A mechanistic understanding of processing additive-induced efficiency enhancement in bulk heterojunction organic solar cells
Tassone, Christopher J.
Niskala, Jeremy R.
Yiu, Alan T.
Lee, Olivia P.
Weiss, Thomas M.
Toney, Michael F.
KAUST DepartmentChemical Science Program
KAUST Solar Center (KSC)
Material Science and Engineering Program
Office of the VP
Physical Science and Engineering (PSE) Division
KAUST Grant NumberKUS-C1-015-21
Online Publication Date2013-10-31
Print Publication Date2014-01
Permanent link to this recordhttp://hdl.handle.net/10754/563052
MetadataShow full item record
AbstractThe addition of processing additives is a widely used approach to increase power conversion efficiencies for many organic solar cells. We present how additives change the polymer conformation in the casting solution leading to a more intermixed phase-segregated network structure of the active layer which in turn results in a 5-fold enhancement in efficiency. © 2013 WILEY-VCH Verlag GmbH & Co. KGaA, Weinheim.
CitationSchmidt, K., Tassone, C. J., Niskala, J. R., Yiu, A. T., Lee, O. P., Weiss, T. M., … Toney, M. F. (2013). A Mechanistic Understanding of Processing Additive-Induced Efficiency Enhancement in Bulk Heterojunction Organic Solar Cells. Advanced Materials, 26(2), 300–305. doi:10.1002/adma.201303622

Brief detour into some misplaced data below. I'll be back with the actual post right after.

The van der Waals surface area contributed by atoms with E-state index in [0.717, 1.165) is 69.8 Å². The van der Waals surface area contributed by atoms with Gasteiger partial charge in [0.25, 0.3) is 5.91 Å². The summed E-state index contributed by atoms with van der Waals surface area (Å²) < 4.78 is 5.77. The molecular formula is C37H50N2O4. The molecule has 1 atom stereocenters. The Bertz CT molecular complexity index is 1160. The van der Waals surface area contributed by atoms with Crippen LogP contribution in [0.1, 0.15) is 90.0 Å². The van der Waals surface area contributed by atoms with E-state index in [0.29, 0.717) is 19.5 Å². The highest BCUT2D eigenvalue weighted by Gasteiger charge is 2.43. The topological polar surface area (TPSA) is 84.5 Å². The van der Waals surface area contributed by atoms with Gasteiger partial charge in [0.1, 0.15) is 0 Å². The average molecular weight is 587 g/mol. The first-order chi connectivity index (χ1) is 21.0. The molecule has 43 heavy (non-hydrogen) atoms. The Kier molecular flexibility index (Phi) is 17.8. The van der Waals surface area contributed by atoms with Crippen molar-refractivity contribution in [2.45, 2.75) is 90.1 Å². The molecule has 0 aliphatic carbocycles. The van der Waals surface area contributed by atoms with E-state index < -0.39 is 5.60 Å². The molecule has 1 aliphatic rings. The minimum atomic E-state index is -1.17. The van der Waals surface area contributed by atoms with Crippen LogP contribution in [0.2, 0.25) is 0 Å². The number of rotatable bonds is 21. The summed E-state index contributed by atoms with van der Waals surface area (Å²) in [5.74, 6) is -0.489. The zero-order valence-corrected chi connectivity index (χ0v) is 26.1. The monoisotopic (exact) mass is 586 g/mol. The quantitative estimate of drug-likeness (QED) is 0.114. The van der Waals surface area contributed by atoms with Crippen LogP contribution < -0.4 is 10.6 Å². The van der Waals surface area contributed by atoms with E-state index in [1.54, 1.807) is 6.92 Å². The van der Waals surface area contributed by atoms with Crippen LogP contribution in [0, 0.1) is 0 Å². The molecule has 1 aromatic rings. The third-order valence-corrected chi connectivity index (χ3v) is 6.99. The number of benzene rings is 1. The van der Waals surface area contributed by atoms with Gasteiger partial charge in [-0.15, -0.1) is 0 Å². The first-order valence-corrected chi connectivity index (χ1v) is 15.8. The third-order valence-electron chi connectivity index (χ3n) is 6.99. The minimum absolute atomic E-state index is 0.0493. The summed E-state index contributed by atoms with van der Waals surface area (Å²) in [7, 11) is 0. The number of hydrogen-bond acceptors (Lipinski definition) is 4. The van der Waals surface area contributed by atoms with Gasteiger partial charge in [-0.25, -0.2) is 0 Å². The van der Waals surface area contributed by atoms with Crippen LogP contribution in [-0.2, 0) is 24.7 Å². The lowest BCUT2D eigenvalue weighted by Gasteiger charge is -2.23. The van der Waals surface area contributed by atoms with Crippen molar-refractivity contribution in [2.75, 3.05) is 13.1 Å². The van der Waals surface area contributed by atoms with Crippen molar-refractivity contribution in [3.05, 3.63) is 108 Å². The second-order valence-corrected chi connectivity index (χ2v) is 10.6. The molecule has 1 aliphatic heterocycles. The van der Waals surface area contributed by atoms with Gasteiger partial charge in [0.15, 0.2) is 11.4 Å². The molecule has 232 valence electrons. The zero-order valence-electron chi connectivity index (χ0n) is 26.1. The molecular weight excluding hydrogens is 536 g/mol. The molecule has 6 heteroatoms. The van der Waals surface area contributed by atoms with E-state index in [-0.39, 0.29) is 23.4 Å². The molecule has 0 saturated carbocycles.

SponsorsThis publication was based on work supported by the Center for Advanced Molecular Photovoltaics, Award No KUS-C1-015-21, made by King Abdullah University of Science and Technology (KAUST). Portions of this research were carried out at the Stanford Synchrotron Radiation Lightsource, a Directorate of SLAC National Accelerator Laboratory and an Office of Science User Facility operated for the U.S. Department of Energy Office of Science by Stanford University. The beam line 4-2 is part of the SSRL Structural Molecular Biology Program which is supported by the DOE Office of Biological and Environmental Research, and by the National Institutes of Health, National Institute of General Medical Sciences (including P41GM103393) and the National Center for Research Resources (P41RR001209). The contents of this publication are solely the responsibility of the authors and do not necessarily represent the official views of NIGMS, NCRR or NIH. Scattering experiments were performed at the Advanced Light Source which is supported by the Director, Office of Science, Office of Basic Energy Sciences, of the U.S. Department of Energy under Contract DE-AC02-05CH11231.
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